Skip to main content
Premium Trial:

Request an Annual Quote

Golden Helix Marks Entry into NGS Ring with Rollout of DNA Variant Analysis Tool


By Uduak Grace Thomas

Golden Helix has been bitten by the NGS bug. The company this week launched a Sequence Analysis Module for its SNP and Variation Suite software, joining the ranks of bioinformatics firms that are adding next-generation sequence data analysis tools to their existing offerings.

Joshua Forsythe, vice president of Golden Helix's sales and marketing department, told BioInform that the firm, which has traditionally focused on software for analyzing genome-wide association studies and copy number variation, is moving into NGS data analysis because its customers are "dipping their toes in as well."

Christophe Lambert, founder and CEO of Golden Helix, said in a statement that while most tools in the DNA analysis space focus on aligning or assembling raw reads and generating variant calls, there haven’t been any "comprehensive, integrated solutions created for tertiary analysis," which he described as "the ‘sense-making’ part of the process."

Sequence data analysis generally falls into three areas: primary analysis, which comprises base-calling and computing quality scores; secondary analysis, in which raw reads are aligned or assembled and variant calls are made; and tertiary analysis, which is focused on study-specific investigations based on the differences between sequenced samples and the reference genome.

The company said that the new module will provide an integrated desktop tool for tertiary analysis of next-generation DNA sequencing data. The module will enable researchers to import, manage, and manipulate hundreds to millions of common and rare variants to assess their impact on diseases and other traits; find genes or regions with an abundance of variants in samples; assess the rare variant burden; and understand the contributions of rare variants using functional predictions.

Forsythe described tertiary analysis as the company's "core competence," adding that the firm has received requests from scientists that are using NGS to, for example, resequence candidate genes or to perform whole-exome studies to identify rare variants, and don't have the adequate data analysis tools.

Although the Sequence Analysis Module is part of Golden Helix's SNP and Variation Suite, customers can purchase and deploy it without installing the entire suite, Forsythe said, adding that the tool is targeted at biologists and geneticists who have a "little bit of a statistics background."

Evolving and Competing Markets

As a newcomer to an already congested market, Golden Helix is in good company, as last year several vendors that have traditionally peddled tools in other sectors reached for their slice of the NGS cake.

Some examples include Spanish bioinformatics firm Integromics, which rolled out a tertiary NGS sequence analysis tool while holding onto the reins of its microarray, qPCR, and proteomics businesses (BI 10/08/2010).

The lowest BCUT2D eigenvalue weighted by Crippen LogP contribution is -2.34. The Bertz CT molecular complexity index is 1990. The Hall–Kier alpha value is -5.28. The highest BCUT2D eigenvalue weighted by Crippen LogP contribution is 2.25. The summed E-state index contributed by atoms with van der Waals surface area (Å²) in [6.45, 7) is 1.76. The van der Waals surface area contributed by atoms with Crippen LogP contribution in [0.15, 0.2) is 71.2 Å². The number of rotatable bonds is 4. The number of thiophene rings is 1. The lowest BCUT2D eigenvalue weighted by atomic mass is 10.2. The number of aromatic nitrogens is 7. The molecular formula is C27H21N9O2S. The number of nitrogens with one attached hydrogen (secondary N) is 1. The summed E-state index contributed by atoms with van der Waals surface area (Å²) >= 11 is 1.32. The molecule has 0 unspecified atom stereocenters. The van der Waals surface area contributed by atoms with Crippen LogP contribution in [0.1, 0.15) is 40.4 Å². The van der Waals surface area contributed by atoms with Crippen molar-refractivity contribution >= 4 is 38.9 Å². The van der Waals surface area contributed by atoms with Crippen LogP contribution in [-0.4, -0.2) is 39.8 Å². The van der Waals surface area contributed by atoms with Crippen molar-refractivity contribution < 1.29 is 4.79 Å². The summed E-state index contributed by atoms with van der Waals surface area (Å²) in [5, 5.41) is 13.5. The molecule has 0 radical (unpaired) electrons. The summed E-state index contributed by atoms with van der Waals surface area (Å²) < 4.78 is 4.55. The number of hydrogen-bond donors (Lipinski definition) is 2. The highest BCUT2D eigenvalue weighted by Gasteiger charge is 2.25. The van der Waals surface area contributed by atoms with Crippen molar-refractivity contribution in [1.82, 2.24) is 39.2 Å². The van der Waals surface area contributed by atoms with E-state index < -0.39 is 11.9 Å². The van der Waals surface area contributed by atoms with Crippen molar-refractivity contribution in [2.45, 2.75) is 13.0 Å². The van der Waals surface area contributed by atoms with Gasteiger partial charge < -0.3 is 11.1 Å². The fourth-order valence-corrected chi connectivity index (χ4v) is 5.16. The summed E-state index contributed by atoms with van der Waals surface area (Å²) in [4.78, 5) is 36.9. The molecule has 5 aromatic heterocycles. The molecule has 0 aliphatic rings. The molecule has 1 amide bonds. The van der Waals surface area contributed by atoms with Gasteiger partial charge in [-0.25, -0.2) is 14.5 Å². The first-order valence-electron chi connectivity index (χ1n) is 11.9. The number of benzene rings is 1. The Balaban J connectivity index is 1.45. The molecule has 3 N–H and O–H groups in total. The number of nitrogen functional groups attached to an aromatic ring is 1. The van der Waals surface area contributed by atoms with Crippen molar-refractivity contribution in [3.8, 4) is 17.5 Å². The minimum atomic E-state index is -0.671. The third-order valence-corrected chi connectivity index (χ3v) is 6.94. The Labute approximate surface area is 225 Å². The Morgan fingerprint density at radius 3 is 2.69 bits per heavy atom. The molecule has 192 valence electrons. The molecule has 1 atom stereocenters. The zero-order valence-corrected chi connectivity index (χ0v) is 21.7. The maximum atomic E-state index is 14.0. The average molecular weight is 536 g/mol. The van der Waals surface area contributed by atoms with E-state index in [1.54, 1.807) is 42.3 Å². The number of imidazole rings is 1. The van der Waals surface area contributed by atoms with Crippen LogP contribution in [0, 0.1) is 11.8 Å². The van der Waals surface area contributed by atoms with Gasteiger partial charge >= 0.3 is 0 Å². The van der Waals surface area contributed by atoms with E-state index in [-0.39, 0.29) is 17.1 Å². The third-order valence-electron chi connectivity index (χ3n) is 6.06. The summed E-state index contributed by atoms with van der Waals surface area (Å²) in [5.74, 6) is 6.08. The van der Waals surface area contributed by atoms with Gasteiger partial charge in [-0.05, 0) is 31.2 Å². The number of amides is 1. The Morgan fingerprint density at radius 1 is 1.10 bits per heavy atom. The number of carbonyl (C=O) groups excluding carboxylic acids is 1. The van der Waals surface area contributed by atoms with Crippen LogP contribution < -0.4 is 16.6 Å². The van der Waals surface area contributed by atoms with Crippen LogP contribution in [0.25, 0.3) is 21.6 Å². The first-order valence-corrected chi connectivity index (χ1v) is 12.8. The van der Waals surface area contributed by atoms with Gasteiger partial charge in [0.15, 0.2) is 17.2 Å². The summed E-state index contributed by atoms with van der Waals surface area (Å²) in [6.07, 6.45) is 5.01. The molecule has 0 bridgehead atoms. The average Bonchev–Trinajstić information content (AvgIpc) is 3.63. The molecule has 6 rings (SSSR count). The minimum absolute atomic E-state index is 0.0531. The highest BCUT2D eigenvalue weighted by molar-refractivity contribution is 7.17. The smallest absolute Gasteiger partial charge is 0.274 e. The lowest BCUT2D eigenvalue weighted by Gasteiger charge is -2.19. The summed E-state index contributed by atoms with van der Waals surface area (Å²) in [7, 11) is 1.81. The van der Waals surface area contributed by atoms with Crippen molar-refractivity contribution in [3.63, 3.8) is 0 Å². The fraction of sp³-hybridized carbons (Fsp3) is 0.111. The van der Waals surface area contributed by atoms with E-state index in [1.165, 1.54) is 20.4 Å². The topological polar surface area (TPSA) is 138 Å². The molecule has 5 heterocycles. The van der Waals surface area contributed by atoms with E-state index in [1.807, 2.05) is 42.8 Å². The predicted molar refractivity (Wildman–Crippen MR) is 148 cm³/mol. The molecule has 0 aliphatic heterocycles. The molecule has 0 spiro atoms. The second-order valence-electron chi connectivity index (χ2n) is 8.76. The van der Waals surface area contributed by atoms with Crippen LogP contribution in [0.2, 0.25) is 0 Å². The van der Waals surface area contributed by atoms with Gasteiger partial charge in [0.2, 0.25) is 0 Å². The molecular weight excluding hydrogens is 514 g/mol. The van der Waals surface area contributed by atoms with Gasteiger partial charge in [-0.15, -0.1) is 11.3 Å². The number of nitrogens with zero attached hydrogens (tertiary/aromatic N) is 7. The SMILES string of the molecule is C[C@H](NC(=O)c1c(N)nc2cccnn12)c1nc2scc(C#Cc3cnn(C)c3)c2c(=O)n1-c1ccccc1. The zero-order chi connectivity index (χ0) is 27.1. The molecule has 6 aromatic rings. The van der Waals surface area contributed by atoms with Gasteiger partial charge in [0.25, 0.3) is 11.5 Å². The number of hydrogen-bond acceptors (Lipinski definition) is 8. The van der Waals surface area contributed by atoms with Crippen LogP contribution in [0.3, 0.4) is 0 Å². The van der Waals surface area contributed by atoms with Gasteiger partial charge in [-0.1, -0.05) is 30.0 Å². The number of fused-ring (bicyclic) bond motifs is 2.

Meanwhile, Genedata, a microarray-based company, launched the Genedata Expressionist Refiner Genome module to process and analyze NGS data in addition to the mass spectrometry, genomic profiling, and microarray modules in its Expressionist analysis platform (BI 10/01/2010).

On the commercial front, Golden Helix believes it has no competitors. Although Integromics recently launched SeqSolve, a tool for tertiary analysis of NGS data, Forsythe pointed out that Integromics — along with other tertiary analysis tool vendors — focuses on analyzing RNA-seq data and not DNA variants, which distinguishes Golden Helix's tool from similar offerings.

Forsythe described the NGS portion of Golden Helix's business as "complementary" to its microarray analysis arm, explaining that the firm believes that both technologies can be compatible because the cost for large-scale studies on NGS platforms is still quite high.

While open source tools remain his firm's largest competitor, Forsythe said that the new module offers an integrated solution whereas most free tools are designed to perform specific tasks and offer users point solutions.

Speaking more generally, Forsythe observed that as sequencing prices drop, he expects more researchers to begin using the technology for their studies thus increasing the need for data analysis tools. On the other hand, he said, RNA sequencing "has taken off a lot faster" and will soon — if it hasn’t already — supplant microarrays.

In spite of evolving markets, Golden Helix will continue to "fine tune" its microarray data analysis tools to handle next-generation data from new custom arrays and rare variant arrays produced by companies like Affymetrix, Forsythe said.

He also said that Golden Helix has plans to develop more NGS-based tools but declined to comment on what those are or when they will be available.

Have topics you'd like to see covered in BioInform? Contact the editor at uthomas [at] genomeweb [.] com.